Meet the Tutor: Saddler Line Hansen
Meet our saddlery tutor, Line Hansen. Line is from an equestrian background and has always been interested in crafting things. Her journey to becoming a tutor at Capel Manor College is certainly an interesting one!
Line has won numerous awards in saddlery and harness making and has educated and trained a large number of our students, who have themselves gone on to become talented craftspeople. Line recently won the Heritage Crafts/Marsh Trainer of the Year award. She has also been featured as The Equestrian Trade News Bench Saddler of the Month.
When did you realise you had a gift for craftsmanship?
I never thought of myself as having a talent for creativity; I have always liked making things, and learnt a lot from watching my father create things when I was a child. When he was not working he would be in his workshop either repairing, inventing or making things. My father was very keen on us spending time together but that meant that I had to be with him in his workshop; I subsequently spent many hours of my young life holding things for him while the glue was drying! Perhaps that is where my creativity first started…
Do you have an equestrian background?
Yes, I am from an equestrian background. I came to the UK for a gap year when I was 18 to ride professionally in Dorset – and to this day I am still on my gap year as I haven’t returned home yet!
It was during my time riding professionally that I gained more and more understanding of the importance of well-fitting saddlery to ensure optimal performance and comfort of the horse.
How did you become a saddler?
In my early twenties I decided that I was not going to be riding professionally when I was 50 as it is hard work, in all weathers and with a chance of getting hurt. With my interest in saddlery, I looked at the possibilities of training in the subject and found out about the old Cordwainers’ College in Hackney but it seemed a long way away from Salisbury where I was living and working at the time. I also had five horses of my own which I was competing with at that time.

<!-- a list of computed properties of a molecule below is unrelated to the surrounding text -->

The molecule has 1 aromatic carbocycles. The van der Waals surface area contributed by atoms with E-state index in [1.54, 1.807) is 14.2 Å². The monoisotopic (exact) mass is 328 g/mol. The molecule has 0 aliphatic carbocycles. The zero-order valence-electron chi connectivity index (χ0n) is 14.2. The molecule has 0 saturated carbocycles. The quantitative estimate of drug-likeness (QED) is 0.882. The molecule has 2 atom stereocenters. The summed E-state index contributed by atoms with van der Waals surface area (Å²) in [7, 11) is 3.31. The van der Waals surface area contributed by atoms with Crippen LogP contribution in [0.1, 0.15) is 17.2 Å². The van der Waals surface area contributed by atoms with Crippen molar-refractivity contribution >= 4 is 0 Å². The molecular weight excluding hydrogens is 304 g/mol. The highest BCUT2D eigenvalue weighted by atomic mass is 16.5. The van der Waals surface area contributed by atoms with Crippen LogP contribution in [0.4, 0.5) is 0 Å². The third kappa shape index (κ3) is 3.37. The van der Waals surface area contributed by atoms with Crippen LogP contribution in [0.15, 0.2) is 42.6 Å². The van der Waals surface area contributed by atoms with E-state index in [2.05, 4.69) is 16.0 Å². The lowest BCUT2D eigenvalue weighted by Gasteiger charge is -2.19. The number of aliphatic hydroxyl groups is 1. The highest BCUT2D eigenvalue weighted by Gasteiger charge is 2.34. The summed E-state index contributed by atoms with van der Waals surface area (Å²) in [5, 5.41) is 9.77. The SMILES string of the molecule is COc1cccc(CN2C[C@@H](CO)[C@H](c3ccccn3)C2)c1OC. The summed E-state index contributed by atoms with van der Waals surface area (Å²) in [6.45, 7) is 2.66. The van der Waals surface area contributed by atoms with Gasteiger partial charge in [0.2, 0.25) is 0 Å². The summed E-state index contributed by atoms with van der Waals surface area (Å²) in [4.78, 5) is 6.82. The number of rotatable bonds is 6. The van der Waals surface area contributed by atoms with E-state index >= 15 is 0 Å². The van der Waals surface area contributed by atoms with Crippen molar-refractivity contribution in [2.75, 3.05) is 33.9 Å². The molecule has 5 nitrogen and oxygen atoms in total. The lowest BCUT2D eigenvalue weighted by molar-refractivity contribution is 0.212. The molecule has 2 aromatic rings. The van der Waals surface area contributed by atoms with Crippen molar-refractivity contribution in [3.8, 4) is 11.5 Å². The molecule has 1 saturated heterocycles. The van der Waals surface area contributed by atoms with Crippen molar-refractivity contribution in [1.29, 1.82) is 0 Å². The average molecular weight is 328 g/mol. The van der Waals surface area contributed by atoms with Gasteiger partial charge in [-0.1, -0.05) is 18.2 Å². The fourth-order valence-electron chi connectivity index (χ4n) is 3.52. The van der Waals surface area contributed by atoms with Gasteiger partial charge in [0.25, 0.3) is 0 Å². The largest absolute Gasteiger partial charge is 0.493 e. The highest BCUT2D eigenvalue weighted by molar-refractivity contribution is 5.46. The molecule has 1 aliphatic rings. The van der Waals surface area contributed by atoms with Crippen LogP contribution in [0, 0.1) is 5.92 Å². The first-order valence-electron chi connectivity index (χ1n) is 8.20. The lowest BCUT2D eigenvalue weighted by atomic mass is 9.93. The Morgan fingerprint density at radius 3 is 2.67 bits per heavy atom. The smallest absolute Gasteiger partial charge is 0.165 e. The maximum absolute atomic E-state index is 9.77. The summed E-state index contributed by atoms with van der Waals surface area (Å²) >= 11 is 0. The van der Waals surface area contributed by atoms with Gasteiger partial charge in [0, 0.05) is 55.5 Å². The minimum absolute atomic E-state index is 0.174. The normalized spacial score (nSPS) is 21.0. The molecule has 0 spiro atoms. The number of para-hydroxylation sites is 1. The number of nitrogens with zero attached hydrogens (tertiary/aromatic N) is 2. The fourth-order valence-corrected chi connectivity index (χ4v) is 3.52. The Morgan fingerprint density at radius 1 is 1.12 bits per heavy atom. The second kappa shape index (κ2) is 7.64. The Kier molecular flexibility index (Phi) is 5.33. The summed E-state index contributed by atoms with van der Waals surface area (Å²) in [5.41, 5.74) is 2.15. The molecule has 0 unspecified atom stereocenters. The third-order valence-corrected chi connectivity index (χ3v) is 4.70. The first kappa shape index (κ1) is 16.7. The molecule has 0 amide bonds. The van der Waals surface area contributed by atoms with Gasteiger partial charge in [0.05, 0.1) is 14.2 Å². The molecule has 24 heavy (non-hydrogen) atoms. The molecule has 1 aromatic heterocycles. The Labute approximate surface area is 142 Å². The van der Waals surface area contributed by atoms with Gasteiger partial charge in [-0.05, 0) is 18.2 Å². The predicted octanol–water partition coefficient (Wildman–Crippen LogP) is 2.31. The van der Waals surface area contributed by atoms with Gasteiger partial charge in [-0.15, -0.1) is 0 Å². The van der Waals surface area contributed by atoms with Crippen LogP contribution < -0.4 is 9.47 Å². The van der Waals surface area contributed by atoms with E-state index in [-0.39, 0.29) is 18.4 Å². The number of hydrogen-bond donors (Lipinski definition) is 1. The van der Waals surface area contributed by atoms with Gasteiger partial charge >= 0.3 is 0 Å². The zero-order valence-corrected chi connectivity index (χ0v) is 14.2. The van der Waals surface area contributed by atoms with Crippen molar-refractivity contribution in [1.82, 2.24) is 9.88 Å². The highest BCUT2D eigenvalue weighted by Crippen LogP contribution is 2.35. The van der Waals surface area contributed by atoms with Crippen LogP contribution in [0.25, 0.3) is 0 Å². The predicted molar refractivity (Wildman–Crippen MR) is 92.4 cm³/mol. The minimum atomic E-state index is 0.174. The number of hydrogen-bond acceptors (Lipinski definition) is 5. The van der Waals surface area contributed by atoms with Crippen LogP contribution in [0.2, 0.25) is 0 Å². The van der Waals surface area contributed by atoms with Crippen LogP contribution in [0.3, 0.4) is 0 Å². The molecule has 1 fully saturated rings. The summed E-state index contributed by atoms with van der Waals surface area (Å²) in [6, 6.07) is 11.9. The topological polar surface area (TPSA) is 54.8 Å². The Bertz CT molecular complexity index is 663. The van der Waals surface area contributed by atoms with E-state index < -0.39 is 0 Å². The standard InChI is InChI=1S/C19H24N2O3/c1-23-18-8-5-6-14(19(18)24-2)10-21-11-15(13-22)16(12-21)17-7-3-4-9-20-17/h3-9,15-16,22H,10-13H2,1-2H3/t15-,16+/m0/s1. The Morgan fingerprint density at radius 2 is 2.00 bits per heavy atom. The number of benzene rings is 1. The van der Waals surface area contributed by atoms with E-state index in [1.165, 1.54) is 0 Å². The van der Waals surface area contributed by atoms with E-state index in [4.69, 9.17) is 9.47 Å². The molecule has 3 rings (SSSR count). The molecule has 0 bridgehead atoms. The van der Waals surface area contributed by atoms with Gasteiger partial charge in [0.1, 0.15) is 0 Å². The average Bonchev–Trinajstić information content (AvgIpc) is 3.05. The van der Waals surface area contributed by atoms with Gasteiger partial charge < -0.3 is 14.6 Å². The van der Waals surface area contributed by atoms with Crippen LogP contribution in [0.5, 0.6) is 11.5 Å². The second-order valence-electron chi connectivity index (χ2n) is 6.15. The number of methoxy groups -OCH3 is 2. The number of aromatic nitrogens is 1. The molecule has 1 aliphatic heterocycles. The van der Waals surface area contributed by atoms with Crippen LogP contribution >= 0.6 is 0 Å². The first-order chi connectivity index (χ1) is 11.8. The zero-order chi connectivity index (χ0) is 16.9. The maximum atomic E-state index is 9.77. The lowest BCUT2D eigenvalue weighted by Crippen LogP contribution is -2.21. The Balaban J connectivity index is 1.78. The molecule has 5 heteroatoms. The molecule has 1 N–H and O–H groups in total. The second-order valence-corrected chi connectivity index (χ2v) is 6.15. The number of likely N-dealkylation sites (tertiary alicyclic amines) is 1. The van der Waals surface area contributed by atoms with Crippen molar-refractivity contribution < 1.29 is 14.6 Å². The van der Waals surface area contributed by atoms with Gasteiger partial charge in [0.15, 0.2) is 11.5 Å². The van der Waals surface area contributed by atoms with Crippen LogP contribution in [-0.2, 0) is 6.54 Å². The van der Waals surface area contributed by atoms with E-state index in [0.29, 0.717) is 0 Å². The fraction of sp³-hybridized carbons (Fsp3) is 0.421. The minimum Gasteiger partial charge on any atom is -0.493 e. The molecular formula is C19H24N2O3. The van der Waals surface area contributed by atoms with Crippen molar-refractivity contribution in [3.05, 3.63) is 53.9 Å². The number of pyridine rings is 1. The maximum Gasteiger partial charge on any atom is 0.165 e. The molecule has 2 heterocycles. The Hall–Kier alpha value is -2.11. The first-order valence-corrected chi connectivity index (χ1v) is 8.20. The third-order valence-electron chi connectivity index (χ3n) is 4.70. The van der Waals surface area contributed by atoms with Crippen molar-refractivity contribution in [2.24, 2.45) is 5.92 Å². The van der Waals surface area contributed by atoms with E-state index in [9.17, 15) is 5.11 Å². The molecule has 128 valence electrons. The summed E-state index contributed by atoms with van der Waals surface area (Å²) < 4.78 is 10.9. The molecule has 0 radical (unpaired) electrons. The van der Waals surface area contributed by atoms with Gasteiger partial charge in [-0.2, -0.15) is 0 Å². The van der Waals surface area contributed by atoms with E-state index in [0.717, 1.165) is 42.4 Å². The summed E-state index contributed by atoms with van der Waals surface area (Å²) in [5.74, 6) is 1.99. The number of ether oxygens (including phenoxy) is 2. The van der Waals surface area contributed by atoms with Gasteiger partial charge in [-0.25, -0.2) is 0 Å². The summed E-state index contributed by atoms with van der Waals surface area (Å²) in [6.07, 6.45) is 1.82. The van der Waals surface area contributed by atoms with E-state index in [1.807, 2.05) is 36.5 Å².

However, without my knowledge my boss at the time contacted the College to enquire about a place on the saddlery course only to be told that the course was full, she pretended to be me and begged them for a space, which resulted in her getting me an interview. She sent me to London for the interview, and the rest is history. I spent three fantastic years at the College travelling up to London from Salisbury every day.
When I was at the end of my third year, Master Saddler Peter Lewis contacted me to ask if I could come and work with him at Pointing Saddlery Bath, I worked for him for four years which was fantastic and I learnt a lot from him with regards to saddle fitting.
After working for Peter, I set up my own saddlery business near Salisbury. It was during that time I enquired about a part-time one day per week teaching role at the Cordwainers’ College as I missed the wackiness and creativity of the place.
After applying, I went on to run the saddlery department at the Cordwainers’ College. When the College went on to merge with the London College of Fashion, Capel Manor College made a bid for the saddlery department, and here we are today.
What are you most proud of designing and making?
I like entering the national saddler competitions, I especially like the President’s Choice Class as it often encourages one to think out of the box and use one’s saddlery skills to create something non-saddlery. As for what I am most proud of making, it is probably the clarinet case I produced a few years back. However, I think my favourite item is the little leather stacking toy I produced for the President’s Choice Class some years ago. I have still to this day not produced the perfect item!
What is the best thing about your trade?
Well, I love horses and I equally love working with leather. I also like teaching, and I am really proud to see past students of mine doing so well at the competitions every year.
What is the most unusual item you have ever been commissioned to make?
When I was working at Pointing Saddlery Bath we were commissioned by Clarks shoe retail company to cover 183ft of banister rail in green leather, stitched using cricket ball stitching.
How do you feel the industry has changed over the years?
The world of saddlery fitting is developing amazingly for the good of the horse.
As for education of the future saddlers, there are now more opportunities than ever with additional courses such as bridle fitting and flocking courses, as well as a lot of other additional training opportunities.
The whole COVID situation has led to us having to think outside the box and create hybrid training/courses for saddlery students which I think we will see a lot more of in the future.
Are you thinking about starting a course in saddlery? You can become a master of your craft with one of our courses.